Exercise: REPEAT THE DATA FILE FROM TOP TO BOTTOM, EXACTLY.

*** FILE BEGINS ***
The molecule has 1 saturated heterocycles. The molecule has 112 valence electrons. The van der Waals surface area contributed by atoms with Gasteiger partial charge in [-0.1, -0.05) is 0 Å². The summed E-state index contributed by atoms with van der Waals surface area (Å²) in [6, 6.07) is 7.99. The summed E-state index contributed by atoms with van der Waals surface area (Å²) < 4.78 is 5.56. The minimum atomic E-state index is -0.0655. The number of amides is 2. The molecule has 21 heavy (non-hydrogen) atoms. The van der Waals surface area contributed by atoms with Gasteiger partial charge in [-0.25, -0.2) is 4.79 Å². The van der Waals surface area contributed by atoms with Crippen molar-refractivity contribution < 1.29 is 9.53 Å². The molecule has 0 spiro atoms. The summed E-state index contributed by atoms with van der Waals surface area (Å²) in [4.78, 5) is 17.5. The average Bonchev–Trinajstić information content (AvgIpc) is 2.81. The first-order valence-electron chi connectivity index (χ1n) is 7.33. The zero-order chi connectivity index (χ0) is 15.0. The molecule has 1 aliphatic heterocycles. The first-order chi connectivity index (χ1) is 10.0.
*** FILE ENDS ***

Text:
The molecule has 1 saturated heterocycles. The molecule has 112 valence electrons. The van der Waals surface area contributed by atoms with Gasteiger partial charge in [-0.1, -0.05) is 0 Å². The summed E-state index contributed by atoms with van der Waals surface area (Å²) in [6, 6.07) is 7.99. The summed E-state index contributed by atoms with van der Waals surface area (Å²) < 4.78 is 5.56. The minimum atomic E-state index is -0.0655. The number of amides is 2. The molecule has 21 heavy (non-hydrogen) atoms. The van der Waals surface area contributed by atoms with Gasteiger partial charge in [-0.25, -0.2) is 4.79 Å². The van der Waals surface area contributed by atoms with Crippen molar-refractivity contribution < 1.29 is 9.53 Å². The molecule has 0 spiro atoms. The summed E-state index contributed by atoms with van der Waals surface area (Å²) in [4.78, 5) is 17.5. The average Bonchev–Trinajstić information content (AvgIpc) is 2.81. The first-order valence-electron chi connectivity index (χ1n) is 7.33. The zero-order chi connectivity index (χ0) is 15.0. The molecule has 1 aliphatic heterocycles. The first-order chi connectivity index (χ1) is 10.0.